The events that led to the letter being written and eventually found begin in Germany during World War II, when the parents of Rachel and Fanny Gewertz—then teens—tried saving them from the clutches of the Third Reich. They were able to get Rachel a visa to Palestine, and she made Aliyah.
Fanny, however, was forced to stay in Germany. She survived the Holocaust and in 1944, only a year before Germany surrendered, escaped to Spain through the Pyrenees along with a group of 60 other Jews.
She settled down in Sort, a small village there, and only then did she find the time to write the letter to her sister, with whom she was forced to part because of the war.
The missive made its way through Portugal and Egypt—where it was examined by the country's censors—but was never delivered to Rachel upon reaching Israel for an unknown reason, and was thus returned to sender.
Meanwhile, Fanny moved to Barcelona but the letter was sent back to the inn where she lived with the other Jewish survivors, and the owner tucked it away in a storeroom.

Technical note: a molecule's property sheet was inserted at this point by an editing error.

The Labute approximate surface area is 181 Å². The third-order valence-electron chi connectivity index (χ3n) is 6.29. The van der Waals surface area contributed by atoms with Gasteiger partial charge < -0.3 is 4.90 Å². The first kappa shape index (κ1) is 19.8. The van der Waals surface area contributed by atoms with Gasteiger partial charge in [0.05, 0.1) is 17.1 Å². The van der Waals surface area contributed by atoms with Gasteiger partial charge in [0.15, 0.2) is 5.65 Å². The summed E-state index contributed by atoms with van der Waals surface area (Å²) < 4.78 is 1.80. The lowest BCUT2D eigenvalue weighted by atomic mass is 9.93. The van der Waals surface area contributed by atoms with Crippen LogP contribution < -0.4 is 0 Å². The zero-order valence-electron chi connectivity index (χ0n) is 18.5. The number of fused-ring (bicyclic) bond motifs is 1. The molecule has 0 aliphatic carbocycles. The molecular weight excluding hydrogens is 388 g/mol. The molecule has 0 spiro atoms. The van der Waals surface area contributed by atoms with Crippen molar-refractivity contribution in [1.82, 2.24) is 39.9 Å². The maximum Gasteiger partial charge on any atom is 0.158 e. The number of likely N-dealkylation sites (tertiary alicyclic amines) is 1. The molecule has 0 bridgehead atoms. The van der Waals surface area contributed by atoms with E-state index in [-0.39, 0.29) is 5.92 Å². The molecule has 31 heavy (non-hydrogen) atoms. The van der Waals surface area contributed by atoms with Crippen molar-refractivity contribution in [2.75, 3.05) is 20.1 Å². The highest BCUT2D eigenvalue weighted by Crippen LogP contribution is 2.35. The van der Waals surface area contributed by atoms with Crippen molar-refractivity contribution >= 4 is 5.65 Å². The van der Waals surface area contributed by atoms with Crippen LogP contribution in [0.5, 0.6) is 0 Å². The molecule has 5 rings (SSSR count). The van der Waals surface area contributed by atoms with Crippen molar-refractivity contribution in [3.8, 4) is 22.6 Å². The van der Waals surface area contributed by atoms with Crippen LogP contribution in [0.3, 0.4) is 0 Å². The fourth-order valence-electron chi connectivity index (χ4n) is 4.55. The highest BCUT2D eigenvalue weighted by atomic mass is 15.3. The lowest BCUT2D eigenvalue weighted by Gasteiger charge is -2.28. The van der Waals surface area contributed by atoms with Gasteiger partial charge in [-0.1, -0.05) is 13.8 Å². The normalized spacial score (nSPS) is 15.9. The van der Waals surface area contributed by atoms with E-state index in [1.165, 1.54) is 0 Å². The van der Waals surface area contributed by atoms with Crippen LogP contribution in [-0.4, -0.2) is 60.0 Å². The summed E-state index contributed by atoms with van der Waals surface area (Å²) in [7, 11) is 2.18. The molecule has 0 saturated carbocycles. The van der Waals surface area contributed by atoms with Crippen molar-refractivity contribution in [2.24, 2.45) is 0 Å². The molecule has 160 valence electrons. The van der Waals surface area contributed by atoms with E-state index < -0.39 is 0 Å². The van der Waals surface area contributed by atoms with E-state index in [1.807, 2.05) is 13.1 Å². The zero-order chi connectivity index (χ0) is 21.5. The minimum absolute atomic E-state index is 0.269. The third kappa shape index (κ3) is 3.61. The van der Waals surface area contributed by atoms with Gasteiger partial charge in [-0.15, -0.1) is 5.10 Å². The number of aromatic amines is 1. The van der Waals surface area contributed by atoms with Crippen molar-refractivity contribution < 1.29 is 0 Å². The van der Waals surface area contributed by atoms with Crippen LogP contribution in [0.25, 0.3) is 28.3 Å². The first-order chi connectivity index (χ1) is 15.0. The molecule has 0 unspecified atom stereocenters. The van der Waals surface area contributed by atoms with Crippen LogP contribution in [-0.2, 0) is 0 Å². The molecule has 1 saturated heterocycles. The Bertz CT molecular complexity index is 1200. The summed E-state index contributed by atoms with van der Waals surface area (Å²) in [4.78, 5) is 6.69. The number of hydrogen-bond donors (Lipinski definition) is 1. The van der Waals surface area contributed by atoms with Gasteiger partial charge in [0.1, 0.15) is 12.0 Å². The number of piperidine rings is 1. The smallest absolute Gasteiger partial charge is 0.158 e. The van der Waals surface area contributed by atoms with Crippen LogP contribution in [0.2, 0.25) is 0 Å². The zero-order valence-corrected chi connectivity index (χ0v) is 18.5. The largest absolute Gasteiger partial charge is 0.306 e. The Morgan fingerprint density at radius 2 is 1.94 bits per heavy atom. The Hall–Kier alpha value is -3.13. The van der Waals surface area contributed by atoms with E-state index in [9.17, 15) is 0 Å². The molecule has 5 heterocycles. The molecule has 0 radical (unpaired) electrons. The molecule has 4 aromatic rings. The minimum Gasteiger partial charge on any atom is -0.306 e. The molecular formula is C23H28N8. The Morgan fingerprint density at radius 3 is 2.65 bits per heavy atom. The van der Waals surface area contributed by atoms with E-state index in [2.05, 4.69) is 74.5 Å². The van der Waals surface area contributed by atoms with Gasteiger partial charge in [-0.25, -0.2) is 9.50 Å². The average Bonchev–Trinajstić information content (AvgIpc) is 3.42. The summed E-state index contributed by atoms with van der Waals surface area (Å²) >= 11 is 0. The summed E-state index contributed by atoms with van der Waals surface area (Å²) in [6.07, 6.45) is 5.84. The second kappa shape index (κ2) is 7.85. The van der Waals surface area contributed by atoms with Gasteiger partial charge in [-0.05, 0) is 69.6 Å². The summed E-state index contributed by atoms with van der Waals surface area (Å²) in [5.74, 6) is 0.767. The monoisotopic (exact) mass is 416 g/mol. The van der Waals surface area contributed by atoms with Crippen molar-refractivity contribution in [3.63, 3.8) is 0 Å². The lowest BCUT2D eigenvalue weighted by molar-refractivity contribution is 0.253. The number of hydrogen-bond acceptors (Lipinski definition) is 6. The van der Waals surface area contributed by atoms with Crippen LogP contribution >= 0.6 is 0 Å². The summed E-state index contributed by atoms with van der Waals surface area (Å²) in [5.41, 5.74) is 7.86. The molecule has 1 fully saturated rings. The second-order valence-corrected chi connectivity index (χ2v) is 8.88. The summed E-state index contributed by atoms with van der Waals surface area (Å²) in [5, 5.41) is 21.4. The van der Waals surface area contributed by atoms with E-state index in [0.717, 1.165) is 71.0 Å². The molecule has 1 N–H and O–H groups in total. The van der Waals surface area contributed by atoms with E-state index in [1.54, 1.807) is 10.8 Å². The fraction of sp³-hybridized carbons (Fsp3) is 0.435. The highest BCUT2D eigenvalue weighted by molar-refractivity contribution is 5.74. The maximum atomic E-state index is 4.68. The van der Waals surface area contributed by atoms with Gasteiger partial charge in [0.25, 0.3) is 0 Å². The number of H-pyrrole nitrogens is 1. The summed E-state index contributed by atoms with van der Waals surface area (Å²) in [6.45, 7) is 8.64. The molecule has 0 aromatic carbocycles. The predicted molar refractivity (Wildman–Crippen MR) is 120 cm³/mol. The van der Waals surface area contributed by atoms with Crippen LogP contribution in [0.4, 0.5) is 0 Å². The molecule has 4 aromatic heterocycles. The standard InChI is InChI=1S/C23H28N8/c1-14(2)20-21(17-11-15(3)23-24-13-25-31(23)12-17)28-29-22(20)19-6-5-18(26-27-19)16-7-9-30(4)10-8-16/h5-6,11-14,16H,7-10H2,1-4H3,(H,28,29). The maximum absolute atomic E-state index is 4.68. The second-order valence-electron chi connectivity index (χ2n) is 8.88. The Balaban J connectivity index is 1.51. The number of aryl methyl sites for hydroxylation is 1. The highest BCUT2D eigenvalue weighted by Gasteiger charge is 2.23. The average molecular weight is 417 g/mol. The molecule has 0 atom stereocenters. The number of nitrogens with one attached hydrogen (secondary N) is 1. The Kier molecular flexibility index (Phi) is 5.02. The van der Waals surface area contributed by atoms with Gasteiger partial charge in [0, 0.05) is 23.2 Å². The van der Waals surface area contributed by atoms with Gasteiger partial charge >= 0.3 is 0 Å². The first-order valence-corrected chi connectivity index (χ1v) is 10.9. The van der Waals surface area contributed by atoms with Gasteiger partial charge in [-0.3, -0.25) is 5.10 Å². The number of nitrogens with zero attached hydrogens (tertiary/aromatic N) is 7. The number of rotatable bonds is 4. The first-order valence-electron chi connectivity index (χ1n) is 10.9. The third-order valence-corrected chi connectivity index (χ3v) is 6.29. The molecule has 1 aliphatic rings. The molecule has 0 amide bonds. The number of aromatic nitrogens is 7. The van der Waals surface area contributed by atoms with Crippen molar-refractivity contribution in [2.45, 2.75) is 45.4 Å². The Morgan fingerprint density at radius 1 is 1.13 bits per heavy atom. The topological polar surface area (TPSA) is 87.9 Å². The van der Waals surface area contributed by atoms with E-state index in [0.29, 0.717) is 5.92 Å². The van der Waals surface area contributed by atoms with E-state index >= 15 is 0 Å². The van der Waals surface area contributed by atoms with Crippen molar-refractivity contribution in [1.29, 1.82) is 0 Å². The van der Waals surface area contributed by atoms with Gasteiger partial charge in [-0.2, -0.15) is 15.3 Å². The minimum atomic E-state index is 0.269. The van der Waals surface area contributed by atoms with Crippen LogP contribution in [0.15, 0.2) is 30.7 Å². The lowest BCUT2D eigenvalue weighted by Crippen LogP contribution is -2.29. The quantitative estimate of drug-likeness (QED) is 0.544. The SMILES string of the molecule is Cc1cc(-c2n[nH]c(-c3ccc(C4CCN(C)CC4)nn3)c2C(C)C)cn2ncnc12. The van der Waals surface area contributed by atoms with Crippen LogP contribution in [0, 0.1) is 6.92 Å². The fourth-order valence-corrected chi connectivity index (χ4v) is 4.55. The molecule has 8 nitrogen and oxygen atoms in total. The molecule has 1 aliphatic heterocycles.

A short time before Israel declared its independence in 1948, Fanny also made Aliyah, and was finally able to meet her long-lost sister Rachel.
The letter, however, gathered dust in the Spanish inn and only recently, when someone was tidying up, was it found and given to Spanish historian Joseph Calbet.
Calbet was somehow able to track down Rachel, who's now 93 and residing in Rishon Lezion. Her sister had already passed away, but the historian was able to find her son, who also lives in Israel, and share the find with him.
Israel's ambassador to Spain Daniel Kutner was also apprised of the letter's story, and was asked by the Spaniard to organize a ceremony in Israel finally delivering it to Rachel.